Three gee. 3G. My newly fave number and letter. The re-entry of 3G internet connectivity into my life means that I can (possibly) avoid blogging suicide after days in the Vodacom Desert and get a post out to my Heartpeople. I’m sorry.
And this is a post of two halves. Yes, the joy and the sorrow. From high to low. Just like the story of The Heart and Sole Tour. Rollercoasterness, babies! With your permission, I’ll give you the bad news first. Yes? OK. Good.
Here’s the thing. The unavoidable, somewhat inevitable, awful, chuffing nightmarish thing. After three weeks of toiling up mountains in absurd heat, rain, majestic electrical thunderstorms and a spot of hail, The Heart & Sole Tour has come to a grinding halt. Why? No money. Geen geld. Asinamali.
A humungous thank you to all of you who have contributed dosh to us but we simply do not have enough to continue. Apart from our “Spirit of Ubuntu” lunch (which I will shortly pictorialise for you) we had a bad day on Monday. Searing heat, virtually no hard shoulder on which to cocoon ourselves from flying trucks, crazymaking and potentially dangerous potholes and very, very, very tired bodies and minds.
The Heartman still managed to push himself 32km or so away from Engcobo towards Queenstown. But, because of the heat from hell, we only really rolled off after 5pm and, eventually, at after eight, we gave up and drove to Queenstown to rest minds and bodies. In fact, when we found a place to sleep, I didn’t so much find the bed as the bed found me. We came together as one. No shower. No brushing of teeth. El Collapso.
The next day was our birthday. Yes. Ours. Both born on January 19. Similar characters. With differences. I woke up The Heartman to give him a present. I had thought of getting him a pair of grey socks from Pep Stores, I told him, but I had something better. “Whashat?” he gurgled from his nightly slightly parallel universe. “Look. We’re not going to get much further. We’re knackered. We need a break. We need more funds. It’s your birthday. Spend as much of it as you can with your woman and your dogs at home.” His eyes opened. Wide. “Go. Get a flight from East London. Rest. Raise money. See you on Sunday.” He grinned and said something about Hatman not being so bad after all. He went. He’s recovering. And approaching some corporates about giving us the support we need to finish what we started and achieve our objective of raising awareness of the madness that are the millions of landmines still blowing off the limbs of people all over the world.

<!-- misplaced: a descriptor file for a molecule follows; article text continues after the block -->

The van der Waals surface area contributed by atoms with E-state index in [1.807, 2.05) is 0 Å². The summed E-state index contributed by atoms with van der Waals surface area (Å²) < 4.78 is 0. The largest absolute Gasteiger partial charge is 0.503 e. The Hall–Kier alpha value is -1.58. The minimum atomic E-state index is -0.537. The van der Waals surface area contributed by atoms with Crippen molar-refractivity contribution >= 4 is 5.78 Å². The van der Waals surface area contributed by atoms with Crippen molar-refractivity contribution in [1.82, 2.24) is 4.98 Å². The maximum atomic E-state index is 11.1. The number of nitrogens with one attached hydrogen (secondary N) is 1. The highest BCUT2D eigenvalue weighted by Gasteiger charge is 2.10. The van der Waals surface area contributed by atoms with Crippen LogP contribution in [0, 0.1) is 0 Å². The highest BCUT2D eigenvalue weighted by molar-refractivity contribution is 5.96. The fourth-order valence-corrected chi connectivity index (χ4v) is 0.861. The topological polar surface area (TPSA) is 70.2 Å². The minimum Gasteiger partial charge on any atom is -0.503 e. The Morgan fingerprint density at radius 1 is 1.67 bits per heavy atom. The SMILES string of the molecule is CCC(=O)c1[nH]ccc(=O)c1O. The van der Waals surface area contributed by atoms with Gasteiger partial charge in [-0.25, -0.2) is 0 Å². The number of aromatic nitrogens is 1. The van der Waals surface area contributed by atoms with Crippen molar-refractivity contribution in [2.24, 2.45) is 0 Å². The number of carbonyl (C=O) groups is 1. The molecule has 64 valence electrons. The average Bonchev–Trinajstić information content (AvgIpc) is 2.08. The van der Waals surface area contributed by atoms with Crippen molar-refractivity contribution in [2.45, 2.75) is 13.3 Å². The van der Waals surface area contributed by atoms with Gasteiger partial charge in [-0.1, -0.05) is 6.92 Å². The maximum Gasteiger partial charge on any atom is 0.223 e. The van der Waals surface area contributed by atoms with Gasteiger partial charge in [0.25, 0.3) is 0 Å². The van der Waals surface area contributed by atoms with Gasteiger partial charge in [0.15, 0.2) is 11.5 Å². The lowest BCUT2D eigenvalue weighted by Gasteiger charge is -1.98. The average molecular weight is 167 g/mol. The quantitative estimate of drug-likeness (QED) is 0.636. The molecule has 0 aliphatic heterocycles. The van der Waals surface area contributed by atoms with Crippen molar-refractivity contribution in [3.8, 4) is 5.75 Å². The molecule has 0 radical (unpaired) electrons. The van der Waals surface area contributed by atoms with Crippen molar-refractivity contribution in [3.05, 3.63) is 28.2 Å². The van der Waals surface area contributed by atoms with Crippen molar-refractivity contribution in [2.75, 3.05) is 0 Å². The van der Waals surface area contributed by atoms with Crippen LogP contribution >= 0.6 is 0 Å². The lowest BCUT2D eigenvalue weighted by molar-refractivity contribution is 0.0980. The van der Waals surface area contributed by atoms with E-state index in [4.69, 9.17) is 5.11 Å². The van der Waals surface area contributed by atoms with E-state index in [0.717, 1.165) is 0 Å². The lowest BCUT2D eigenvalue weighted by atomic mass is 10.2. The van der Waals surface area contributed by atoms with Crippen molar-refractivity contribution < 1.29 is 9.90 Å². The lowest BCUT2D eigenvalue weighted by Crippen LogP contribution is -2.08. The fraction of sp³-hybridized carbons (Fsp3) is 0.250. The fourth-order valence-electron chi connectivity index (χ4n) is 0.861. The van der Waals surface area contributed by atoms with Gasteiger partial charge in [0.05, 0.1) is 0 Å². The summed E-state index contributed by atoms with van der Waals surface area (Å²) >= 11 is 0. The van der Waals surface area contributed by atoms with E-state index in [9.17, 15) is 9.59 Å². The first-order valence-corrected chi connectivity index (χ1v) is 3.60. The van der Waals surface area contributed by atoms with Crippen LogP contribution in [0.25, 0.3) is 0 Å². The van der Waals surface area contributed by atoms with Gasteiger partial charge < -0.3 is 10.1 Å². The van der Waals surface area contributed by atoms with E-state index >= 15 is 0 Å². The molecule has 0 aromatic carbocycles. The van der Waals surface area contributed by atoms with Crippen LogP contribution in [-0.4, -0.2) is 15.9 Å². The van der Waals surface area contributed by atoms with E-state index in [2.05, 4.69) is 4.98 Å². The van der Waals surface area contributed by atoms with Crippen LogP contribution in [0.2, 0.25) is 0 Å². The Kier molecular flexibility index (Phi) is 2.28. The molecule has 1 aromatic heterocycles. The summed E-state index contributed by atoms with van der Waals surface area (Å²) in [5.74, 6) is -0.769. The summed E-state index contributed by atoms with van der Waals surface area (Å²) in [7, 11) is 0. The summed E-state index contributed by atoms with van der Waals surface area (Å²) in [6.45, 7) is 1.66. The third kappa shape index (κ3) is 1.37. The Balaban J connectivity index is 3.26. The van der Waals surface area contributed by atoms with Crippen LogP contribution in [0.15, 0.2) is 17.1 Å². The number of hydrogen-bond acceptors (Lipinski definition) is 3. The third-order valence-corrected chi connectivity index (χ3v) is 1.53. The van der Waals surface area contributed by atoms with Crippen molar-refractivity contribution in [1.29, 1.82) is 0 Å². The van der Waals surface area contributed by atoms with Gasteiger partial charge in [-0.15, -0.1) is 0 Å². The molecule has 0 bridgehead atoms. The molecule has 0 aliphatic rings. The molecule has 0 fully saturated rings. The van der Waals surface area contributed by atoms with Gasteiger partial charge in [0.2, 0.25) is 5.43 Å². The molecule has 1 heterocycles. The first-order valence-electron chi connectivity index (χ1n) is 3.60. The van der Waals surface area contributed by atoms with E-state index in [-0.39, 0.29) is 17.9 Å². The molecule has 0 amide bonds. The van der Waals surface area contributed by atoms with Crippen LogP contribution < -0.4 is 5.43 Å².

We are excruciatingly aware of the near-apocalyptic horror that is post-quake Haiti. It is only right that the compassionate eye of the world should be trained in that direction. But we are not asking for much. Just enough to cover fuel, food and airtime coasts to cover the rest of the Heart & Sole Tour from near Queenstown to Cape Town. We are closing in on the 600km mark, which means that old Heartie and I are a third of the way into this beautiful adventure.
The Heartman has used his rent money. I have exhausted my savings. It has been a giant leap of faith. But, even as we hang suspended somewhere along the arc of that leap, we still believe. I have always seen the two of us rolling into Cape Town and that vision is as clear and golden as the day this crazy wonderful idea was born. Please continue to help us achieve that.
OK. I promised you some snaps depicting what I am calling the “Spirit of Ubuntu” lunch. Quick preamble. We ride out of Engcobo on Monday. Blisteringly hot. We find a couple of trees offering shade. There are a few colourful rondavel huts nearby. The children come. Then the adults. The questions about the bicycle that has lost a wheel. The smiles. The shaking of heads. Our new friends sit around us and talk animatedly about the mad mlungus (white people). Heartie naps. I talk with the small crowd we have collected. They are hungry. Yes, we have some food (stored for camping) in the truck. Ah, I will cook it for lunch says Mama Cordelia, clearly the Big Mama of the community.
I bring out Imana beef mince, rice, a couple of onions, tinned tomatoes and some Aromat spices. Mama C sends oldest daughter Nosipho on a long walk to the spaza shop to get paraffin for the stove she has conjured up from a nearby hut. Pots and spoons magically appear. Mama Cordelia cooks lunch for us, her two daughters and assorted new arrivals, numbering about eight. It is beautiful. We sit on the grass under the trees next to the road to Queenstown eating Mama C’s impromptu lunch. Deliciousness. It tasted something like this…
Ndiyabulela (thank-you in Xhosa), Mama Cordelia. And to your lovely daughters. And we’re sorry that we couldn’t accept your offer for us to marry them, even if they do cook as beautifully as you do!
Right. Back on the road…
And I was going to give you a small closing ceremony provided by Mother Nature as we drove towards Queenstown but the internet connection has slowed down in solidarity with the Heart & Sole Tour. I’ll try again later. In the meantime, if you are able to help in any way – no matter how small – to fund our ride, here are the bank details…
G. M. Brink, Standard Bank, Musgrave Rd, Durban. Acc. 056706804 / Branch Code 042626.
* And, should you want to read Shaun Trennery’s interview with Geoff “Heartman” Brink on the excellent izimvo.com website, please go right on over to here.